Published November 28, 2016

Magic Meets Noir In 'The Flight of Bones'

Doctor Strange attempts to solve a series of murders even as his hands continue to fail him!

Image for The Spells of Doctor Strange: The Flight of Bones

In the late 90’s, some of the coolest comics around came out of the Marvel Knights line. Whether it be DAREDEVIL by Kevin Smith and Joe Quesada or the PUNISHER run by Garth Ennis and Steve Dillon, the imprint allowed creators a bit more edgy freedom. That came to light in the four issue limited series DOCTOR STRANGE: THE FLIGHT OF BONES. The 1999 title featured the talents of Dan Jolley, Tony Harris, and Paul Chadwick, as they challenged the Master of the Mystic Arts to figure out a series of murders while the use of his already-damaged hands began to deteriorate.

Those murders also connected to Topaz—the young mystic who first appeared in WEREWOLF BY NIGHT #13 before palling around with Jack Russell for a while—who Strange eventually teamed up with. As it happened, the young woman found herself inadvertently wrapped up with a supposed Zen specialist by the name of Jonathan White who used his mutant abilities to grant individuals intense mystical abilities without all of that pesky training and education. If the added power to the inexperienced didn’t cause enough concern, the victims needed to return to White in a matter of hours before exploding.

Strange continued to investigate these deaths, but found himself confounded by the magic involved, which implied that another, larger entity remained at play. The next time Topaz saw White, he jammed a power-inducing charm into her chest. As he explained, she’d have to truly want to activate the power in order to receive it.

Doctor Strange: The Flight of Bones (1999) #1

Doctor Strange: The Flight of Bones (1999) #1

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That came into play not long after when Stephen tried laying siege to White’s operation. Things got even worse moments later when Dormammu revealed himself to be the true power behind the events. After an epic battle between the longtime foes, Strange stopped his enemy and also released the people of New York City from the mystic plague.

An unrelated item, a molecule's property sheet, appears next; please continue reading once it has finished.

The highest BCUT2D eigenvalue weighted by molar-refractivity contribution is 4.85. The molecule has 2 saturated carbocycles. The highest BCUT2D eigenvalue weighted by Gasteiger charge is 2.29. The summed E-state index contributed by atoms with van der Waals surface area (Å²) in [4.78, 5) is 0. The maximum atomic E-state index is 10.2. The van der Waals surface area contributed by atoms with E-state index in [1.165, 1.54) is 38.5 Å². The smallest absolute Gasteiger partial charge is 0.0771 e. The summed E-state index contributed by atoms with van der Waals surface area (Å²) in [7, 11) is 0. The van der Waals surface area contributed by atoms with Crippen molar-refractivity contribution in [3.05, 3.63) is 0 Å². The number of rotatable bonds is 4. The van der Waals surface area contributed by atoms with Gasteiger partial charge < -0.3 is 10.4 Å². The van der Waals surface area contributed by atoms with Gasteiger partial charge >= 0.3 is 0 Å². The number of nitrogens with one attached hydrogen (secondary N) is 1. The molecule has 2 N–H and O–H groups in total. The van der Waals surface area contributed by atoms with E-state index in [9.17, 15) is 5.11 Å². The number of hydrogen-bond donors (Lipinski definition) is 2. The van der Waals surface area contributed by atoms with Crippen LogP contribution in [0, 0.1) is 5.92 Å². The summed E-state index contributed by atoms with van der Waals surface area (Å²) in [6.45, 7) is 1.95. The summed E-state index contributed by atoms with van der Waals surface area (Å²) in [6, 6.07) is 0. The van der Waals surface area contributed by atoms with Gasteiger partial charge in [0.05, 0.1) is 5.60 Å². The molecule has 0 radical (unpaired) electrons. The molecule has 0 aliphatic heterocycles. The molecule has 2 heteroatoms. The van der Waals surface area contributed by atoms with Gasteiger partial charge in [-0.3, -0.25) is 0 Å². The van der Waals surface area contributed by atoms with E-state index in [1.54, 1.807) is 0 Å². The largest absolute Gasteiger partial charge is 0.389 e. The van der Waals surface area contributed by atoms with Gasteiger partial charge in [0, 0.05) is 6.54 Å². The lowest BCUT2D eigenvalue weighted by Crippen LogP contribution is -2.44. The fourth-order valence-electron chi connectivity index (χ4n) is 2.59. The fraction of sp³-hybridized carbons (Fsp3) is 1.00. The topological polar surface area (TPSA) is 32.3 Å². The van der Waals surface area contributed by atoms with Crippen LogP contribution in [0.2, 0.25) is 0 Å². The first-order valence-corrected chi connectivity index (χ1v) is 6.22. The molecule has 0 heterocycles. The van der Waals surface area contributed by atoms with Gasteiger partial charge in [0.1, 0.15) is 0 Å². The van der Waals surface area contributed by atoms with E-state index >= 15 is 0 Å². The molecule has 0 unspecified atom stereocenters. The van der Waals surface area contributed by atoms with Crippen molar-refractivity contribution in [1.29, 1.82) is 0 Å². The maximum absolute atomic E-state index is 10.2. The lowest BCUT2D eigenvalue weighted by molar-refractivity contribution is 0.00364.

However, trouble persisted as White revealed that the charm actually rested very close to Topaz’s heart, making it more than difficult to remove safely. In order to save his companion, Strange used his powers to induce Dr. Wilmott to perform the surgery, helping him get past the insecurity at losing a patient mentioned back in the first issue.

As Strange watched Wilmott remove the charm as he himself could have done back in his surgeon days, the mage mused on whether or not his own adventures may have spurred on the nerve damage. “Perhaps this is what the Ancient One never told him,” the narrator wondered. “Perhaps neglect of Earth’s non-magical citizens is a neglect of his own duties. Perhaps this neglect could even begin to cause him adverse effects.”

Opening the Book of Vishanti

It might seem like Doctor Strange stayed out of the spotlight in the late 80’s and 90’s, but his talents and adventures actually took place in a third DOCTOR STRANGE series that ran for 90 issues. Over the years, Strange lost and regained the title of Sorcerer Supreme, crossed over with the other comics in the horror line dubbed Midnight Sons, formed the Secret Defenders and participated in events like Infinity Gauntlet, Infinity War and Infinity Crusade.


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